ALBANY—Apparently, as they devised a way to completely overhaul government ethics in New York, David Paterson’s staffers didn’t consult with Michael Cherkasky, the man Paterson praised as the “perfect person and most qualified to restore public confidence” in ethics enforcement.
“They haven’t called,” Cherkasky, who Paterson appointed as head of the Commission on Public Integrity, told me by phone. “I looked at their bullet points, I’m interested in seeing the bill, but I think it’s great that there’s dialogue. We just need to have a dialogue with different ideas, and it can’t be behind closed doors.”
Paterson’s proposal faces slim chances of legislative passage, and is seen by some as motivated less by a desire to enact change than to improve the governor’s political standing. Regardless, Cherkasky said the push–expected tomorrow in Paterson’s State of the State address–is positive.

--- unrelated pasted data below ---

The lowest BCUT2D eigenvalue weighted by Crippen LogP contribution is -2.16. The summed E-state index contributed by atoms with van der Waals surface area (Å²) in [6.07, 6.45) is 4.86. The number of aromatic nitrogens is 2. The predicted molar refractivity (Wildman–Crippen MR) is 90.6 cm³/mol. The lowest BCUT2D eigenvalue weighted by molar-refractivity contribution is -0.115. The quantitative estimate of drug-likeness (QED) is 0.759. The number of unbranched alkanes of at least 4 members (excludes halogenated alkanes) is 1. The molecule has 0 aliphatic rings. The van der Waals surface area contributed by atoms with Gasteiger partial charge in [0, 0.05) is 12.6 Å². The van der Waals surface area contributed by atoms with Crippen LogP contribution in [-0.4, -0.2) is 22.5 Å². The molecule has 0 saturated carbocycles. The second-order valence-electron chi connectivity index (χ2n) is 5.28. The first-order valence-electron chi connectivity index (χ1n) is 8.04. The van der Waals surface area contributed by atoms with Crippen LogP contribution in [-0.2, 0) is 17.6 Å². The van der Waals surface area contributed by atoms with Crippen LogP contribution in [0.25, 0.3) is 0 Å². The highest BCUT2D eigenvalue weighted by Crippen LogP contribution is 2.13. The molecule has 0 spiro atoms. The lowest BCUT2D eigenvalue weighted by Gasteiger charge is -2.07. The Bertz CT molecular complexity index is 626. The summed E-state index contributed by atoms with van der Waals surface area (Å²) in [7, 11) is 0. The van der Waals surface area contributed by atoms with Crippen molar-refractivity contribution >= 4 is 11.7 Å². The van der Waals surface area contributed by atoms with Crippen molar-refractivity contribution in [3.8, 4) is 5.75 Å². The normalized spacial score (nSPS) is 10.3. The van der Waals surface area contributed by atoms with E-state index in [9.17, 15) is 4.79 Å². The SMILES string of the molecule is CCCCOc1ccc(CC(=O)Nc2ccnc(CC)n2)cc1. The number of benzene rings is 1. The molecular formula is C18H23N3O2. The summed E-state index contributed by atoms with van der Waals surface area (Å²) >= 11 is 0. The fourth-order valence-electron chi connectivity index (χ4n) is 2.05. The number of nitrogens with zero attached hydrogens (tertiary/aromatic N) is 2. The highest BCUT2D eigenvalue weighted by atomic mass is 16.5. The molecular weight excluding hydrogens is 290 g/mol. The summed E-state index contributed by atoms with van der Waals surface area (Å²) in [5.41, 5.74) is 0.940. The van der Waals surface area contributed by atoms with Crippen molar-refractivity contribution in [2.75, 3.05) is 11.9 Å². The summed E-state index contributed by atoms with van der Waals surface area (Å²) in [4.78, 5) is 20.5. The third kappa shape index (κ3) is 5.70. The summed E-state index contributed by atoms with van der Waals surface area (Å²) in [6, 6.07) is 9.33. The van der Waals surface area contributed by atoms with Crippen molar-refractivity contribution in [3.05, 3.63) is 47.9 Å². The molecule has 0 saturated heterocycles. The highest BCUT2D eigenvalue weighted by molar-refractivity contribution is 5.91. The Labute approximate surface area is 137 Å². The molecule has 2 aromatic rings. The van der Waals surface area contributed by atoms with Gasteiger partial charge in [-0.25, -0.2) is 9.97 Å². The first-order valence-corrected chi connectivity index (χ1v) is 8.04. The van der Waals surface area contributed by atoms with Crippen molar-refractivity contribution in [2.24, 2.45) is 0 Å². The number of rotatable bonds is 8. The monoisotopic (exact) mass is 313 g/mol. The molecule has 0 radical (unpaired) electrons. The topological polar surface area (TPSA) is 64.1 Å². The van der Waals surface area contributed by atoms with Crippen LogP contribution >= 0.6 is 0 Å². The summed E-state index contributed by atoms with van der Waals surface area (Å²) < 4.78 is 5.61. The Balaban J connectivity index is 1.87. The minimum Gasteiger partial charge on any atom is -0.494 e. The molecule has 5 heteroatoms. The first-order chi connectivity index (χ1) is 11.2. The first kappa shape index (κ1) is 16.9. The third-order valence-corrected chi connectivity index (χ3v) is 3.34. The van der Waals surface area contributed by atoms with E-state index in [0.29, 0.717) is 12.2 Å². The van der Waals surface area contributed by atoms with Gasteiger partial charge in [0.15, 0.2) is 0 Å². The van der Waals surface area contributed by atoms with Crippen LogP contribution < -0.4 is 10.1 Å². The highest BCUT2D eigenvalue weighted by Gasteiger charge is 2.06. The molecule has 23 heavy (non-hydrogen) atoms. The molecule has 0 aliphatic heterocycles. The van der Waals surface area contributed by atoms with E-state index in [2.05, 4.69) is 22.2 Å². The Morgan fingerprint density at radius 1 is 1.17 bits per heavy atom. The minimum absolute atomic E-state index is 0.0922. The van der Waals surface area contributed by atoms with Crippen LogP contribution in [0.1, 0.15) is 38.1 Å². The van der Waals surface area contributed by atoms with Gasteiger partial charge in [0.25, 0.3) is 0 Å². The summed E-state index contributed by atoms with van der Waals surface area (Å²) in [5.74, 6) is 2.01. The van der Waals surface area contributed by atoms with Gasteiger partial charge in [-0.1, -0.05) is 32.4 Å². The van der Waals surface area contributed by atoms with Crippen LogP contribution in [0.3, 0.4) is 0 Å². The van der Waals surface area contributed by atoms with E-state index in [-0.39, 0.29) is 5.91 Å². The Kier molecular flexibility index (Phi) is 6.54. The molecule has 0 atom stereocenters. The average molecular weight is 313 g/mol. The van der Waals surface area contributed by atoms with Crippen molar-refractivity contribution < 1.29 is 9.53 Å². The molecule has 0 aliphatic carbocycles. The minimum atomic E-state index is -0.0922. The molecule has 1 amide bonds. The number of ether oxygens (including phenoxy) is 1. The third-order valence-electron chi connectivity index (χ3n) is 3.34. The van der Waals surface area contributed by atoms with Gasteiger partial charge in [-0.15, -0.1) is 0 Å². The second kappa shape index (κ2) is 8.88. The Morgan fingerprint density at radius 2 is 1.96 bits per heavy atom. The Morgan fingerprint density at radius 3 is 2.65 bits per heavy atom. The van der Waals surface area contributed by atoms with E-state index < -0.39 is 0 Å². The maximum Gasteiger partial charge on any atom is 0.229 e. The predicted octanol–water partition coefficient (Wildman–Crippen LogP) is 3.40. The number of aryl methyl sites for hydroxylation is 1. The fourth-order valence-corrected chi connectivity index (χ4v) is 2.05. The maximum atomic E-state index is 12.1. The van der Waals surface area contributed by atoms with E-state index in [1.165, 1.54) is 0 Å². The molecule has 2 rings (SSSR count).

”There are a lot of really, really interesting ideas: how you select, the size of the commission the jurisdictional things and how you disclose stuff is really, really interesting,” he continued, even though one of the central ideas is blowing up the CPI.
I asked Cherkasky–whose day job is running Altegrity, the parent of United States Information Services–whether that means he’ll continue to have a job enforcing state ethics.
“I doubt it,” he replied. “I don’t think it’s about me or these individual commissioners. I think it’s getting it right, and we’ll find terrific people. There’s not a paucity of highly qualified people….I’m just turning 60 and running a billion dollar corporation right now; I’ve got plenty to do. I’m privileged to serve, but if we get the system right, we’ll find plenty of good people.”
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